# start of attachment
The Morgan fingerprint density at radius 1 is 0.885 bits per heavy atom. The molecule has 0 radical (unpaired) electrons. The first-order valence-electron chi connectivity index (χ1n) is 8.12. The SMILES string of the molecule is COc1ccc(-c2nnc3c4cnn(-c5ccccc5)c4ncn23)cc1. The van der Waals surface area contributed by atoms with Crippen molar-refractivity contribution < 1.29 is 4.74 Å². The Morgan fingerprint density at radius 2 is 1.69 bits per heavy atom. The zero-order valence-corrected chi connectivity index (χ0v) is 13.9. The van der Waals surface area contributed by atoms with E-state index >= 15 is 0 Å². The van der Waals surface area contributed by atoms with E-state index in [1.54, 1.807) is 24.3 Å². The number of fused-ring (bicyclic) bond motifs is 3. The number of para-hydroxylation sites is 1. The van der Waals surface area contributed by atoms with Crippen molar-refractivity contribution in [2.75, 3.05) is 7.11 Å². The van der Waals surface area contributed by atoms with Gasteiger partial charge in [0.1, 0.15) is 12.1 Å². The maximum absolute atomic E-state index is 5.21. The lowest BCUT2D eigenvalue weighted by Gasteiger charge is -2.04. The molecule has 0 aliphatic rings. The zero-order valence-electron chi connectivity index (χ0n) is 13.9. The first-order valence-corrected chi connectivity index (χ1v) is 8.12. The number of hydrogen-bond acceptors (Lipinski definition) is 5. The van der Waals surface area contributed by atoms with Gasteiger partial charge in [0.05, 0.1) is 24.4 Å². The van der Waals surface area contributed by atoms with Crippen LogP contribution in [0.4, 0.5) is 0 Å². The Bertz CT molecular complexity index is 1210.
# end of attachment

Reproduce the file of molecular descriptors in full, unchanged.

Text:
The Morgan fingerprint density at radius 1 is 0.885 bits per heavy atom. The molecule has 0 radical (unpaired) electrons. The first-order valence-electron chi connectivity index (χ1n) is 8.12. The SMILES string of the molecule is COc1ccc(-c2nnc3c4cnn(-c5ccccc5)c4ncn23)cc1. The van der Waals surface area contributed by atoms with Crippen molar-refractivity contribution < 1.29 is 4.74 Å². The Morgan fingerprint density at radius 2 is 1.69 bits per heavy atom. The zero-order valence-corrected chi connectivity index (χ0v) is 13.9. The van der Waals surface area contributed by atoms with E-state index >= 15 is 0 Å². The van der Waals surface area contributed by atoms with E-state index in [1.54, 1.807) is 24.3 Å². The number of fused-ring (bicyclic) bond motifs is 3. The number of para-hydroxylation sites is 1. The van der Waals surface area contributed by atoms with Crippen molar-refractivity contribution in [2.75, 3.05) is 7.11 Å². The van der Waals surface area contributed by atoms with Gasteiger partial charge in [0.1, 0.15) is 12.1 Å². The maximum absolute atomic E-state index is 5.21. The lowest BCUT2D eigenvalue weighted by Gasteiger charge is -2.04. The molecule has 0 aliphatic rings. The zero-order valence-electron chi connectivity index (χ0n) is 13.9. The first-order valence-corrected chi connectivity index (χ1v) is 8.12. The number of hydrogen-bond acceptors (Lipinski definition) is 5. The van der Waals surface area contributed by atoms with Gasteiger partial charge in [0.05, 0.1) is 24.4 Å². The van der Waals surface area contributed by atoms with Crippen LogP contribution in [0.4, 0.5) is 0 Å². The Bertz CT molecular complexity index is 1210.